Konstantinos Manolopoulos is a Clinical Lecturer in Endocrinology and Diabetes with a research interest in human in vivo metabolic physiology. He is exploring the hormonal determinants of adipose tissue function, and the cross-talk between adipose tissue and muscle. His research is funded by the Society for Endocrinology and the Academy of Medical Sciences.
He is a specialist trainee (Registrar) in Endocrinology, Diabetes and General Internal Medicine. He is involved in bed-side teaching for medical students, as well as providing support in departmental small group teaching.
Konstantinos Manolopoulos qualified in Medicine from the University of Dusseldorf, Germany in 2004. He did his core medical training at the University Hospitals Dusseldorf and Bochum, Germany. He obtained an academic MD from the University of Bochum, Germany with a thesis on the effect of a collagen polymorphism on the severity of coronary artery disease in patients with type 2 diabetes. In 2007, he relocated to the UK and joined the University of Oxford as a Wellcome-Trust funded Clinical Research Fellow at the Oxford Laboratory for Integrative Physiology (Oxlip). Under the supervision and mentorship of Prof. Keith Frayn and Prof. Fredrik Karpe, he conducted in vivo research in human adipose tissue physiology. He obtained a DPhil in Clinical Medicine from the University of Oxford in 2011. He joined the University of Birmingham as a Clinical Lecturer at the Centre for Endocrinology, Diabetes and Metabolism (CEDAM) in 2011. He continues his specialty training in Endocrinology, Diabetes and General Internal Medicine at the West Midlands Deanery.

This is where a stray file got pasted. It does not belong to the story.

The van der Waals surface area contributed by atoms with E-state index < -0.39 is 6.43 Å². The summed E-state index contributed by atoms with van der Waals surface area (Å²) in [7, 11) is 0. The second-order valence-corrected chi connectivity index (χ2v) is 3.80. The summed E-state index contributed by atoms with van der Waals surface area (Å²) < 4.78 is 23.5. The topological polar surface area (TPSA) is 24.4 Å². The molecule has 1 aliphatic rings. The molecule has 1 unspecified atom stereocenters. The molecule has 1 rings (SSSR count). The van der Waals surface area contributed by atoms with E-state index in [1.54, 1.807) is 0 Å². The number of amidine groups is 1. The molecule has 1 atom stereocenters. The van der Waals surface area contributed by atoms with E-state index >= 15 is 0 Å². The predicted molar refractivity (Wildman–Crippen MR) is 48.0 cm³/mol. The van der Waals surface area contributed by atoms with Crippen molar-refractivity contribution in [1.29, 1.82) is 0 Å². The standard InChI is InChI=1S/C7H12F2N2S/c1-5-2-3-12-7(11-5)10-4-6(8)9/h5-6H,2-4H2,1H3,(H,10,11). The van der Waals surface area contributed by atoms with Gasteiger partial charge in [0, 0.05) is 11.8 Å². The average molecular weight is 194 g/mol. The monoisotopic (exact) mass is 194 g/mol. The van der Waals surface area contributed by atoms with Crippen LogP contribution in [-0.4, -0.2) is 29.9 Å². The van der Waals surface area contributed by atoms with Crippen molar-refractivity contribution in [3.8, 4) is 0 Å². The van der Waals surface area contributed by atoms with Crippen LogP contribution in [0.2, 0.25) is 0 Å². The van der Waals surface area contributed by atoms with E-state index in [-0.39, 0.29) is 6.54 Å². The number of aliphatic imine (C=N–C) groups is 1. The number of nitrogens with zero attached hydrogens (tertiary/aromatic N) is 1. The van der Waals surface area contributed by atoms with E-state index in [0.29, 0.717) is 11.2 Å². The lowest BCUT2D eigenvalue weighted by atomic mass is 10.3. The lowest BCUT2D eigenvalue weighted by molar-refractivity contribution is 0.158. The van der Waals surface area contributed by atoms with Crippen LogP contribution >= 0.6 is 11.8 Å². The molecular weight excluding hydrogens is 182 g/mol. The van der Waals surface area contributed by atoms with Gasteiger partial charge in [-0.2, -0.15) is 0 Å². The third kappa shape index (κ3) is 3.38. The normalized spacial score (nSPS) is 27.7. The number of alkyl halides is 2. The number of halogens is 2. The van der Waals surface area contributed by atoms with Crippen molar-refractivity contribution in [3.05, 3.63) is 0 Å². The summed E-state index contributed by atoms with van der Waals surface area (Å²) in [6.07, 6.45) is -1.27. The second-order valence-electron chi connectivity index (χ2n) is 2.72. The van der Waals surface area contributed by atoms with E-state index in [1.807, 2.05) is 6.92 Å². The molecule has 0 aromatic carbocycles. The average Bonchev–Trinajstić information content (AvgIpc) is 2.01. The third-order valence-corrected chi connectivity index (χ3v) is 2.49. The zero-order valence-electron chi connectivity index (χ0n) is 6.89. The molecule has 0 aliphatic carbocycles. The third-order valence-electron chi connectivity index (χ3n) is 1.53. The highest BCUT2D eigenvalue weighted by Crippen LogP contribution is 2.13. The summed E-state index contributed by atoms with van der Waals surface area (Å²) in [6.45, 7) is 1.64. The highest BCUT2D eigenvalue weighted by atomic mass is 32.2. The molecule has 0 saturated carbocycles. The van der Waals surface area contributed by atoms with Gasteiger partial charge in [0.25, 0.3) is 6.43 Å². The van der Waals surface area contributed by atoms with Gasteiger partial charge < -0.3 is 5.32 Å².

Konstantinos Manolopoulos' research interest is in human metabolic in vivo physiology with a special interest in adipose tissue. He uses a range of gold standard integrative physiology techniques like the arterio-venous difference technique, stable isotope tracer methodology and xenon washout for selective measurements of fatty acid trafficking and adipose tissue blood flow. He is interested in the hormonal determinants of adipose tissue function, and currently studies the effects of hypercortisolaemia on fatty acid trafficking across abdominal and femoral adipose tissue. A further emerging area of research interest is the hormonal regulation of brown adipose tissue function. He is developing a research programme that utilises both in vivo and in vitro methods to study the effects of glucocorticoids in particular. From a translational point of view, he is studying the effects of bariatric surgery on adipose tissue function and the cross-talk between muscle and adipose tissue in an integrative physiology approach.
Find out more about Konstantinos' research here.
McNelis JC, Manolopoulos KN, Gathercole LL, Bujalska IJ, Stewart PM, Tomlinson JW, Arlt W. Dehydroepiandrosterone exerts antiglucocorticoid action on human preadipocyte proliferation, differentiation, and glucose uptake. Am J Physiol Endocrinol Metab 2013, Nov; 305 (9): E1134-44
Manolopoulos KN, Karpe F, Frayn KN. Marked resistance of femoral adipose tissue blood flow and lipolysis to adrenaline in vivo. Diabetologia 2012, Nov; 55 (11): 3029-37
Hughes KA, Manolopoulos KN, Iqbal J, Cruden NL, Stimson RH, Reynolds RM, Newby DE, Andrew R, Karpe F, Walker BR. Recycling between cortisol and cortisone in human splanchnic, subcutaneous adipose, and skeletal muscle tissues in vivo. Diabetes 2012, 61 (6):1357-64
Thompson D, Manolopoulos K, Bouloumié A. Arterio-venous differences in peripheral blood mononuclear cells across human adipose tissue and the effect of adrenaline infusion. Int J Obesity 2012,Sep; 36 (9): 1256-8
Manolopoulos KN, Klotz LO, Korsten P, Bornstein SR, Barthel A. Linking Alzheimer’s disease to insulin resistance: The FoxO response to oxidative stress. Molecular Psychiatry 2010, 15 (11): 1046-52
Manolopoulos KN, Karpe F, Frayn KN. Gluteofemoral fat as a determinant of metabolic health. Int J Obesity 2010, 34 (6): 949-59
McQuaid SE, Manolopoulos KN, Dennis AL, Cheeseman J, Karpe F, Frayn KN. Development of an arterio-venous difference method to study the metabolic physiology of the femoral adipose tissue depot. Obesity 2010, 18 (5): 1055-8